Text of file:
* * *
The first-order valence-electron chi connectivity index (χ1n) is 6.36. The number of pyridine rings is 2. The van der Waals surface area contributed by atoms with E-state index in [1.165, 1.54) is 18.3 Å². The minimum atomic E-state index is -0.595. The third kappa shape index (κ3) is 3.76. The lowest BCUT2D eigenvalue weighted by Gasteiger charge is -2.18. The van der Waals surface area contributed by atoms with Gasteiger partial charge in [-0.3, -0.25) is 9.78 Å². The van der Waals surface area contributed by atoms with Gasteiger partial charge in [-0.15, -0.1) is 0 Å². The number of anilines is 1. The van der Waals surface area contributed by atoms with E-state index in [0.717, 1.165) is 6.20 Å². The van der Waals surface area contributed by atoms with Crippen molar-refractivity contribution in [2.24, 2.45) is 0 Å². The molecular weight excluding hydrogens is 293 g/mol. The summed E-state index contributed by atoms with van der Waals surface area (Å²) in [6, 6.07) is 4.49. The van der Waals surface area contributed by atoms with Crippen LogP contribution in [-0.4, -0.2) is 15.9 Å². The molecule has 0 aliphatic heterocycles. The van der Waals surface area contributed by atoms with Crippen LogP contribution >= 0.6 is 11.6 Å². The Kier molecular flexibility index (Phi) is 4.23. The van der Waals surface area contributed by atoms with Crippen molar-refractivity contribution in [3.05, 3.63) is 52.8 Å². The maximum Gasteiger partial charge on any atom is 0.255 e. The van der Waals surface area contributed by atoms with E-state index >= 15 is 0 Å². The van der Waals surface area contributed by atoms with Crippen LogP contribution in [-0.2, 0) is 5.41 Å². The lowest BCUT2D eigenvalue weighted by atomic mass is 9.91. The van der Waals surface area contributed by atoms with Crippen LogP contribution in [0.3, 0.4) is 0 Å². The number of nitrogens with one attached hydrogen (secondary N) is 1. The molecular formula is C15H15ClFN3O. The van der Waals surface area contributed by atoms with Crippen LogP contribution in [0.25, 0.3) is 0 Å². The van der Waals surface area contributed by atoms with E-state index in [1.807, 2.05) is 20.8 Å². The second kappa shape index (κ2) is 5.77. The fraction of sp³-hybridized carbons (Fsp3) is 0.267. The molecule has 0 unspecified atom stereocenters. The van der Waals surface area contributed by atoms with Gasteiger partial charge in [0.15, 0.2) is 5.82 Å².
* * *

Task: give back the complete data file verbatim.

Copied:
The first-order valence-electron chi connectivity index (χ1n) is 6.36. The number of pyridine rings is 2. The van der Waals surface area contributed by atoms with E-state index in [1.165, 1.54) is 18.3 Å². The minimum atomic E-state index is -0.595. The third kappa shape index (κ3) is 3.76. The lowest BCUT2D eigenvalue weighted by Gasteiger charge is -2.18. The van der Waals surface area contributed by atoms with Gasteiger partial charge in [-0.3, -0.25) is 9.78 Å². The van der Waals surface area contributed by atoms with Gasteiger partial charge in [-0.15, -0.1) is 0 Å². The number of anilines is 1. The van der Waals surface area contributed by atoms with E-state index in [0.717, 1.165) is 6.20 Å². The van der Waals surface area contributed by atoms with Crippen molar-refractivity contribution in [2.24, 2.45) is 0 Å². The molecular weight excluding hydrogens is 293 g/mol. The summed E-state index contributed by atoms with van der Waals surface area (Å²) in [6, 6.07) is 4.49. The van der Waals surface area contributed by atoms with Crippen LogP contribution in [-0.4, -0.2) is 15.9 Å². The molecule has 0 aliphatic heterocycles. The van der Waals surface area contributed by atoms with Crippen LogP contribution >= 0.6 is 11.6 Å². The Kier molecular flexibility index (Phi) is 4.23. The van der Waals surface area contributed by atoms with Crippen molar-refractivity contribution in [3.05, 3.63) is 52.8 Å². The maximum Gasteiger partial charge on any atom is 0.255 e. The van der Waals surface area contributed by atoms with E-state index >= 15 is 0 Å². The van der Waals surface area contributed by atoms with Crippen LogP contribution in [-0.2, 0) is 5.41 Å². The lowest BCUT2D eigenvalue weighted by atomic mass is 9.91. The van der Waals surface area contributed by atoms with Crippen LogP contribution in [0.3, 0.4) is 0 Å². The number of nitrogens with one attached hydrogen (secondary N) is 1. The molecular formula is C15H15ClFN3O. The van der Waals surface area contributed by atoms with Crippen LogP contribution in [0.25, 0.3) is 0 Å². The van der Waals surface area contributed by atoms with E-state index in [1.807, 2.05) is 20.8 Å². The second kappa shape index (κ2) is 5.77. The fraction of sp³-hybridized carbons (Fsp3) is 0.267. The molecule has 0 unspecified atom stereocenters. The van der Waals surface area contributed by atoms with Gasteiger partial charge in [0.15, 0.2) is 5.82 Å².